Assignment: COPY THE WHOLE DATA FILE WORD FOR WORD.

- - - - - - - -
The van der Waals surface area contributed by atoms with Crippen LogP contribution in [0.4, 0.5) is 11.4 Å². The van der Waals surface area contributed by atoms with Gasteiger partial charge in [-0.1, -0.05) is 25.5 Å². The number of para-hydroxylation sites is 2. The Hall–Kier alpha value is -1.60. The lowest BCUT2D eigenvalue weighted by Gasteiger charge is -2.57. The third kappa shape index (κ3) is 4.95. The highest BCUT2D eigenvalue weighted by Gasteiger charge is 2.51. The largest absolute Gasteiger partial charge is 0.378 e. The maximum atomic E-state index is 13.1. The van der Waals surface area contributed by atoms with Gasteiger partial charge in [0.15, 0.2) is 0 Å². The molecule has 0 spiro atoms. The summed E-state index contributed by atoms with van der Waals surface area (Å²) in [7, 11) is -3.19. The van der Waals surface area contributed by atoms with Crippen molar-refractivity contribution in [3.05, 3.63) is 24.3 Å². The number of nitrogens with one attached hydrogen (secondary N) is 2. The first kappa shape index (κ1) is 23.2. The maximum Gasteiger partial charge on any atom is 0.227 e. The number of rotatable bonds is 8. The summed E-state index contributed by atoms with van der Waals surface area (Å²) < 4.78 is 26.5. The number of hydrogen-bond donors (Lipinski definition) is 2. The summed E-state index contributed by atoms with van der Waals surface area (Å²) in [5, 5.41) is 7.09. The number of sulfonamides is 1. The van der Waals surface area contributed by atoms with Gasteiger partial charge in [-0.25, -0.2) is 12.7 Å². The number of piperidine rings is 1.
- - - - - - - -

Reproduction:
The van der Waals surface area contributed by atoms with Crippen LogP contribution in [0.4, 0.5) is 11.4 Å². The van der Waals surface area contributed by atoms with Gasteiger partial charge in [-0.1, -0.05) is 25.5 Å². The number of para-hydroxylation sites is 2. The Hall–Kier alpha value is -1.60. The lowest BCUT2D eigenvalue weighted by Gasteiger charge is -2.57. The third kappa shape index (κ3) is 4.95. The highest BCUT2D eigenvalue weighted by Gasteiger charge is 2.51. The largest absolute Gasteiger partial charge is 0.378 e. The maximum atomic E-state index is 13.1. The van der Waals surface area contributed by atoms with Gasteiger partial charge in [0.15, 0.2) is 0 Å². The molecule has 0 spiro atoms. The summed E-state index contributed by atoms with van der Waals surface area (Å²) in [7, 11) is -3.19. The van der Waals surface area contributed by atoms with Crippen molar-refractivity contribution in [3.05, 3.63) is 24.3 Å². The number of nitrogens with one attached hydrogen (secondary N) is 2. The first kappa shape index (κ1) is 23.2. The maximum Gasteiger partial charge on any atom is 0.227 e. The number of rotatable bonds is 8. The summed E-state index contributed by atoms with van der Waals surface area (Å²) < 4.78 is 26.5. The number of hydrogen-bond donors (Lipinski definition) is 2. The summed E-state index contributed by atoms with van der Waals surface area (Å²) in [5, 5.41) is 7.09. The number of sulfonamides is 1. The van der Waals surface area contributed by atoms with Gasteiger partial charge in [-0.25, -0.2) is 12.7 Å². The number of piperidine rings is 1.